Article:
Svetlana Alliluyeva

Alliluyeva, Svetlana (svyĕtläˈnä äl-lĕlōˈyəvə) [key], 1926–, only daughter of the Soviet Communist leader Joseph Stalin and his second wife, Nadezhda Alliluyeva. Originally Svetlana Stalina, she took her mother's surname after her father's death (1953), and was a teacher and translator in the Soviet Union. In 1966, while returning her third husband's ashes to his native India, she defected to the West; she left a grown son and daughter from earlier marriages behind in the USSR. She settled in the United States in 1967, and published a memoir, Twenty Letters to a Friend (1967), and Only One Year (1969). In 1970 she married an American architect, William W. Peters, and afterwards used the name Lana Peters; they had a daughter but divorced in 1973. Now a U.S. citizen, she returned to the Soviet Union in 1984 and renounced her defection, but she left again in 1986 and subsequently lived in the United States and Europe.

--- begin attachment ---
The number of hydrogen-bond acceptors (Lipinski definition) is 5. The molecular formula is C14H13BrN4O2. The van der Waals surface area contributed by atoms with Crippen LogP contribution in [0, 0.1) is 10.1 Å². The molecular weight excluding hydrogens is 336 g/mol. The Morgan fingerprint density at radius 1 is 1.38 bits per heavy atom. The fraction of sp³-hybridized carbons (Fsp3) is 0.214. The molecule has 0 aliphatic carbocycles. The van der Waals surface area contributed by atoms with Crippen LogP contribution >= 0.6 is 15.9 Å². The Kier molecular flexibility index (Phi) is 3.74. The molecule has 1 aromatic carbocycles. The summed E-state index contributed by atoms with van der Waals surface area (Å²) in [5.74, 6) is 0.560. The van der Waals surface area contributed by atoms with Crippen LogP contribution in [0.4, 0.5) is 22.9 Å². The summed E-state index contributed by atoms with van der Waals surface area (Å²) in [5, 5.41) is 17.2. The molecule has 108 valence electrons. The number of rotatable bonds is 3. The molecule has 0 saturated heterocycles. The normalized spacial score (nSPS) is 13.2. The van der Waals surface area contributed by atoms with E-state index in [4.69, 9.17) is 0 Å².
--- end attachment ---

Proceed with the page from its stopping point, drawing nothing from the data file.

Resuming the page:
The Columbia Electronic Encyclopedia, 6th ed. Copyright © 2012, Columbia University Press. All rights reserved.

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